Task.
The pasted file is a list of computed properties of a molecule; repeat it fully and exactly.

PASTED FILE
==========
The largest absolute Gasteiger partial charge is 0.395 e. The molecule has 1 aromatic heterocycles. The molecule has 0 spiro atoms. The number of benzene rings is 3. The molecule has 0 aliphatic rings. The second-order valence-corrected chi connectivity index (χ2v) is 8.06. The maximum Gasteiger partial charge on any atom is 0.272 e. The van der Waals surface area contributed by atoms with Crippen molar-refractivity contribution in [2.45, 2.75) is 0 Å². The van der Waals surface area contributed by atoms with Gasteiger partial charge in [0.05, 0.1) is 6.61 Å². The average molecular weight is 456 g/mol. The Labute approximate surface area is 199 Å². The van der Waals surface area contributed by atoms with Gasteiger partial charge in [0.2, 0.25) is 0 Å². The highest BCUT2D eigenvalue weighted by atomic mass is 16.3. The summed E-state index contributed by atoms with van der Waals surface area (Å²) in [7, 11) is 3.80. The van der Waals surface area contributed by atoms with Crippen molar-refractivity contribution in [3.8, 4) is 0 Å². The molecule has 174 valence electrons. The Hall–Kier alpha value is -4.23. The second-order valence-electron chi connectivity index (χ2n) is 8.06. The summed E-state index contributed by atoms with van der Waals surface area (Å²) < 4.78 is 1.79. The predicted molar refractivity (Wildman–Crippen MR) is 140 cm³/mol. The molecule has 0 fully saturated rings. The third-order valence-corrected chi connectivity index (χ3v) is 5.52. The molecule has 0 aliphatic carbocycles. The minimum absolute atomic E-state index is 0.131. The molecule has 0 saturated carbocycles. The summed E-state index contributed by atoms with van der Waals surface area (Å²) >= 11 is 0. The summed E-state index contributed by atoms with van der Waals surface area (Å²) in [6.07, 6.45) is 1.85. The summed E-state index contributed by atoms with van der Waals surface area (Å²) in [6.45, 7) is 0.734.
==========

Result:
The largest absolute Gasteiger partial charge is 0.395 e. The molecule has 1 aromatic heterocycles. The molecule has 0 spiro atoms. The number of benzene rings is 3. The molecule has 0 aliphatic rings. The second-order valence-corrected chi connectivity index (χ2v) is 8.06. The maximum Gasteiger partial charge on any atom is 0.272 e. The van der Waals surface area contributed by atoms with Crippen molar-refractivity contribution in [2.45, 2.75) is 0 Å². The van der Waals surface area contributed by atoms with Gasteiger partial charge in [0.05, 0.1) is 6.61 Å². The average molecular weight is 456 g/mol. The Labute approximate surface area is 199 Å². The van der Waals surface area contributed by atoms with Gasteiger partial charge in [0.2, 0.25) is 0 Å². The highest BCUT2D eigenvalue weighted by atomic mass is 16.3. The summed E-state index contributed by atoms with van der Waals surface area (Å²) in [7, 11) is 3.80. The van der Waals surface area contributed by atoms with Crippen molar-refractivity contribution in [3.8, 4) is 0 Å². The molecule has 174 valence electrons. The Hall–Kier alpha value is -4.23. The second-order valence-electron chi connectivity index (χ2n) is 8.06. The summed E-state index contributed by atoms with van der Waals surface area (Å²) < 4.78 is 1.79. The predicted molar refractivity (Wildman–Crippen MR) is 140 cm³/mol. The molecule has 0 fully saturated rings. The third-order valence-corrected chi connectivity index (χ3v) is 5.52. The molecule has 0 aliphatic carbocycles. The minimum absolute atomic E-state index is 0.131. The molecule has 0 saturated carbocycles. The summed E-state index contributed by atoms with van der Waals surface area (Å²) >= 11 is 0. The summed E-state index contributed by atoms with van der Waals surface area (Å²) in [6.07, 6.45) is 1.85. The summed E-state index contributed by atoms with van der Waals surface area (Å²) in [6.45, 7) is 0.734.